Results in philosophy are one thing; a careful way of thinking is another. Babes and sucklings often get very magnificent results. It is not the office of philosophy to outdo the babes and sucklings at their own business of receiving revelations. It is the office of philosophy to undertake a serious scrutiny of the presuppositions of human belief. Hence the importance of the careful way of thinking in philosophy. But Dr. Abbot's way is not careful, is not novel, and, when thus set forth to the people as new and bold and American, it is likely to do precisely as much harm to careful inquiry as it gets influence over immature or imperfectly trained minds. I venture, therefore, to speak plainly, by way of a professional warning to the liberal-minded public concerning Dr. Abbot's philosophical pretensions. And my warning takes the form of saying that, if people are to think in this confused way, unconsciously borrowing from a great speculator like Hegel, and then depriving the borrowed conception of the peculiar subtlety of statement that made it useful in its place,--and if we readers are for our part to accept such scholasticism as is found in Dr. Abbot's concluding sections as at all resembling philosophy,--then it were far better for the world that no reflective thinking whatever should be done. If we can't improve on what G.o.d has already put into the mouth of the babes and sucklings, let us at all events make some other use of our wisdom and prudence than in setting forth the American theory of what has been in large part hidden from us."

Gentlemen, I deny sweepingly the whole groundwork of cunning and amazing misrepresentation on which this unparalleled tirade is founded.

I. I deny that my philosophy is "essentially idealistic," or that any "careful" or conscientious scholar could possibly affirm it to be such.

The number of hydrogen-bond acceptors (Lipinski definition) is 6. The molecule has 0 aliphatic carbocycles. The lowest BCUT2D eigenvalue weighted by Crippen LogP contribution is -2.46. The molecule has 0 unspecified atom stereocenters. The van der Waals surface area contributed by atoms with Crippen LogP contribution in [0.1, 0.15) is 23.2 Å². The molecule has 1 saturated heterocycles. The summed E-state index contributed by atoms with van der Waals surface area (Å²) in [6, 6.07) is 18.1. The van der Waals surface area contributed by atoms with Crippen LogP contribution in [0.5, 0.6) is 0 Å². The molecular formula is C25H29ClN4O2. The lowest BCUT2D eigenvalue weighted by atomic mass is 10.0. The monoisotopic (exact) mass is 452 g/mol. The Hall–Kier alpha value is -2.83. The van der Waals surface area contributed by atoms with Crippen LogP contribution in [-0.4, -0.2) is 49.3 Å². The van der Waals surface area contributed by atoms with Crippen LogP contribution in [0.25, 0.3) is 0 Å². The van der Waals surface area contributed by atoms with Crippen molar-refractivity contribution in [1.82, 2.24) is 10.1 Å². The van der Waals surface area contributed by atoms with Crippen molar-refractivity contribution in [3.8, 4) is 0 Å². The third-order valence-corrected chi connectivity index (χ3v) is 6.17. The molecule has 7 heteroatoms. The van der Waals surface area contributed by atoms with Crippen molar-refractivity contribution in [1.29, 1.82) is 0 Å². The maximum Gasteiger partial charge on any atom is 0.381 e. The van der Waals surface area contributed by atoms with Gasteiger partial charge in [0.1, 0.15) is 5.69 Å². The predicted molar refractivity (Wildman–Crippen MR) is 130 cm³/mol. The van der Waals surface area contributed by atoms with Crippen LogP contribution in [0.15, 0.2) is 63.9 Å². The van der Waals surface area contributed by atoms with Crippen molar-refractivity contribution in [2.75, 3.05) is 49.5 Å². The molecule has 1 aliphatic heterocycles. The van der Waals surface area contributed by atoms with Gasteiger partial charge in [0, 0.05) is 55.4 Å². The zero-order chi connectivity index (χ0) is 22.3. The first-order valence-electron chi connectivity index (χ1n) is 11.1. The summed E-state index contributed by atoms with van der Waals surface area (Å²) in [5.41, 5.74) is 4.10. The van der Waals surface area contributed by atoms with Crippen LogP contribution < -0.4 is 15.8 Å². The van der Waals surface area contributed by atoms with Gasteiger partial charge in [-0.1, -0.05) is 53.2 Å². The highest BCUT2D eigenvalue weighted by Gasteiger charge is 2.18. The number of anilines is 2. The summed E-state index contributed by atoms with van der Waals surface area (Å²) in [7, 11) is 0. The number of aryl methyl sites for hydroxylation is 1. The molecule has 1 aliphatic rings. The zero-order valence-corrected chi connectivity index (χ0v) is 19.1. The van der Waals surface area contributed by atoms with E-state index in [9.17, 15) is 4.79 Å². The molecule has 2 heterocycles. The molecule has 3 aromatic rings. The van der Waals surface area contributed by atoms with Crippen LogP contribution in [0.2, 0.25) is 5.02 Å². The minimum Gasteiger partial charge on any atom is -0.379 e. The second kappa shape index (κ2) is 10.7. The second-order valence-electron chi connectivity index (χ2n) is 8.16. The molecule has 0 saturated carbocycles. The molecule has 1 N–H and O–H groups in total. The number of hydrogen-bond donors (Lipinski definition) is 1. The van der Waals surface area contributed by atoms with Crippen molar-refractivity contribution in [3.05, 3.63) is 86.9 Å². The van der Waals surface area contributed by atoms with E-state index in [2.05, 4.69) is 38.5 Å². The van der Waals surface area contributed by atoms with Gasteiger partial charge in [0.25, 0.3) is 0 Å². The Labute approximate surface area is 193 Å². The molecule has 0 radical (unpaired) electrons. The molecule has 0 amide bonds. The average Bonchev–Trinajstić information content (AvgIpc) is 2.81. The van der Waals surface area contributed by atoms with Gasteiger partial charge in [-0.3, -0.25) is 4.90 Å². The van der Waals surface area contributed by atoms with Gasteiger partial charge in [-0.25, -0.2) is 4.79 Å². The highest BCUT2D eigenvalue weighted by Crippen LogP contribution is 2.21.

II. I deny that I "borrowed" my realistic theory of universals from the idealist, Hegel, whether consciously or unconsciously. The charge is unspeakably silly. Realism and idealism contradict each other more absolutely than protectionism and free-trade.

III. I deny that I ever made the "philosophical pretensions" which Dr.

Royce calumniously imputes to me. But, if I had made pretensions as high as the Himalayas, I deny his authority to post me publicly--to act as policeman in the republic of letters and to collar me on that account. A college professor who thus mistakes his academic gown for the policeman's uniform, and dares to use his private walking-stick for the policeman's bludgeon, is likely to find himself suddenly prostrated by a return blow, arrested for a.s.sault and battery, and unceremoniously hustled off into a cell, by the officer whose function he has injudiciously aped without waiting for the tiresome but quite indispensable little preliminary of first securing a regular commission.

IV. Most of all, I deny Dr. Royce's self-a.s.sumed right to club every philosopher whose reasoning he can neither refute nor understand. I deny, in general, that any Harvard professor has the right to fulminate a "professional warning" _against anybody_; and, in particular, that you, gentlemen, ever voted or intended to invest Dr.

Royce with that right. He himself now publicly puts forth a worse than "extravagant pretension" when he arrogates to himself this right of literary outrage. He was not appointed professor by you for any such unseemly purpose. To arrogate to himself a senseless "professional"